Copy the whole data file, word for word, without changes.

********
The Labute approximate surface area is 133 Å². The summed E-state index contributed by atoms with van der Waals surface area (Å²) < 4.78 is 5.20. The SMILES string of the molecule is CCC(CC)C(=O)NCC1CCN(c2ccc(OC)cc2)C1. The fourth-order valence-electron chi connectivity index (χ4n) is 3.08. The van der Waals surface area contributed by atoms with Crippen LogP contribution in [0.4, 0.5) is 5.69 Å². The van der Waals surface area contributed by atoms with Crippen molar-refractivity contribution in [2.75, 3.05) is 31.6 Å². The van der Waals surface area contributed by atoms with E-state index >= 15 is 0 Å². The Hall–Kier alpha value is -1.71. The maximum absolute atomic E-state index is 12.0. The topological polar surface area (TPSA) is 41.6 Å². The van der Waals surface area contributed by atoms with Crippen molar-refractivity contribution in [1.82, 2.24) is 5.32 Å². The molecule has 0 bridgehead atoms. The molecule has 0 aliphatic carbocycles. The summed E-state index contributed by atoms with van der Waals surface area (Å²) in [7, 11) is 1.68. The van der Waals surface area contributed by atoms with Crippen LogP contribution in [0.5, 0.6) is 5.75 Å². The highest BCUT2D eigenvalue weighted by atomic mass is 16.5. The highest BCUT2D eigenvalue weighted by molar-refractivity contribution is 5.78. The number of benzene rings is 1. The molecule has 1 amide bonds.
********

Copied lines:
The Labute approximate surface area is 133 Å². The summed E-state index contributed by atoms with van der Waals surface area (Å²) < 4.78 is 5.20. The SMILES string of the molecule is CCC(CC)C(=O)NCC1CCN(c2ccc(OC)cc2)C1. The fourth-order valence-electron chi connectivity index (χ4n) is 3.08. The van der Waals surface area contributed by atoms with Crippen LogP contribution in [0.4, 0.5) is 5.69 Å². The van der Waals surface area contributed by atoms with Crippen molar-refractivity contribution in [2.75, 3.05) is 31.6 Å². The van der Waals surface area contributed by atoms with E-state index >= 15 is 0 Å². The Hall–Kier alpha value is -1.71. The maximum absolute atomic E-state index is 12.0. The topological polar surface area (TPSA) is 41.6 Å². The van der Waals surface area contributed by atoms with Crippen molar-refractivity contribution in [1.82, 2.24) is 5.32 Å². The molecule has 0 bridgehead atoms. The molecule has 0 aliphatic carbocycles. The summed E-state index contributed by atoms with van der Waals surface area (Å²) in [7, 11) is 1.68. The van der Waals surface area contributed by atoms with Crippen LogP contribution in [0.5, 0.6) is 5.75 Å². The highest BCUT2D eigenvalue weighted by atomic mass is 16.5. The highest BCUT2D eigenvalue weighted by molar-refractivity contribution is 5.78. The number of benzene rings is 1. The molecule has 1 amide bonds.